As Bird Flu Ravages South Korea’s Egg Industry, Just’s Vegan Egg Arrives
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Just Egg is continuing its Asian expansion, launching in South Korea, where there’s currently an egg shortage as a result of the avian flu.
With an egg shortage that could last well into 2022, egg prices are on the rise across South Korea. San Francisco-based Just Egg is hoping to capitalize on it, bringing its vegan, mung-bean egg first to foodservice, through a distribution partnership with the bakery café chains Paris Baguette and Paris Croissant.
According to the ‘2019 Food Balance Sheet’ published by the Korea Rural Economic Institute (KREI) earlier this month (August 12), annual egg consumption in South Korea stood at 10.8kg per capita (approx. 29.6g daily) in 2019, with a 0.2kg increase year over year. Eat Just says that to their knowledge, this is the first plant-based egg to launch in the country.
South Korean expansion
The move comes after a strategic partnership agreement was announced with SPC Samlip, South Korea’s leading food company. The vegan egg is being manufactured by SPC in Cheongju.
Eat Just has been focusing on the Asian market in recent years. Last October, it announced the launch of a $120 million warehouse—its largest production facility in Singapore.
“This partnership will further accelerate our path to become one of the world’s largest producers of eggs in the next decade,” Eat Just co-founder Josh Tetrick said in a statement last year. “Proterra’s experience across sourcing and manufacturing will be invaluable. Consumer demand, driven by health, food security and food safety, is creating an environment of extraordinary opportunity for this unique partnership.”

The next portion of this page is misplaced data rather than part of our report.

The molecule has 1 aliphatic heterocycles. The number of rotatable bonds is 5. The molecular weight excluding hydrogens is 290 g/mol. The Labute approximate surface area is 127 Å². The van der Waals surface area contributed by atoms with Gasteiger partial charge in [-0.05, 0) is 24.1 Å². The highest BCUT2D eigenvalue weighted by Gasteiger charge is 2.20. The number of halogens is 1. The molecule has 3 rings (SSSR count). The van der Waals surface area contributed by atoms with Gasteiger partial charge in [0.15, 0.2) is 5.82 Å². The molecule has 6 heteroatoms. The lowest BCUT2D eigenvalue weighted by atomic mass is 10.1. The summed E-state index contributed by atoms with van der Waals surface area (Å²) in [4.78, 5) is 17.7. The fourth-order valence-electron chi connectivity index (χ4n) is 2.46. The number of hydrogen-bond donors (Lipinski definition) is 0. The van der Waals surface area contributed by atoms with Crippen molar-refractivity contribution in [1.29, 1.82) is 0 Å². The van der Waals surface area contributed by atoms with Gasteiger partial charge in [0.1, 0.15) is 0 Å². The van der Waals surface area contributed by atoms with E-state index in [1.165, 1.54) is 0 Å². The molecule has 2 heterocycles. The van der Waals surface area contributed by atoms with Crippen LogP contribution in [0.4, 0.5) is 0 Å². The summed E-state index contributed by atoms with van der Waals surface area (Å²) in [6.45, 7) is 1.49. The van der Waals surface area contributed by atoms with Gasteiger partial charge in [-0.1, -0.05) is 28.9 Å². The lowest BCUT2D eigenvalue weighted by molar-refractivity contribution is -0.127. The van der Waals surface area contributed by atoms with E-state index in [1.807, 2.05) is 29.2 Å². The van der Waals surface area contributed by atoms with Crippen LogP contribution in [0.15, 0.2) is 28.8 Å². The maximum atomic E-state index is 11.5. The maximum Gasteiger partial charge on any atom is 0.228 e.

The Singapore announcement built on the brand’s presence across Hong Kong, where its been a long-time partner with Green Monday—the campaign encourages plant-based food, assisting retailers and restaurants in showcasing vegan items, including its own chain, Green Common.
Just Egg launched in China in early 2019, making it the first U.S.-based food tech startup to enter mainland China. It partnered with distributors including the largest online retailer in the country, JD.com, as well as platforms owned by Alibaba including food delivery service Hema and e-commerce platform Tmall.com.
South Korea’s bird flu outbreak
According to the Korea Herald, outbreaks of the H5N8 strain of bird flu have not been reported by farmers since April. But the government forced the culling of more than 16 million chickens as a preventative measure.
The outbreak hit more than 100 farms across South Korea.
The culling and threats of the virus spreading across the region sent egg prices skyrocketing. Prices started climbing in the spring—after the first outbreak—with some markets seeing spikes nearing on 70 percent. While prices have dropped from the May high, the shortages have kept demand and prices high for eggs.
Earlier this week, Just also announced its first distribution into South Africa, a country of more than 58 million. It’s the nation’s first commercially available vegan egg.
The frozen folded egg will be available first in greater Cape Town, Johannesburg, and Durban.
“We are grateful to our team of innovators who bring novel ideas to life that positively impact society and the environment and Infinite Foods is the ideal partner for our expansion into this market. They bring invaluable expertise to reach the African consumer and have the value chain to support us in delivering this ground-breaking product to consumers at home and in restaurants,” Tetrick said in a statement.
“South Africa is an important new market for us, and we cannot wait to see how consumers use this product in new and delicious ways.”
Lead image courtesy of Eat Just.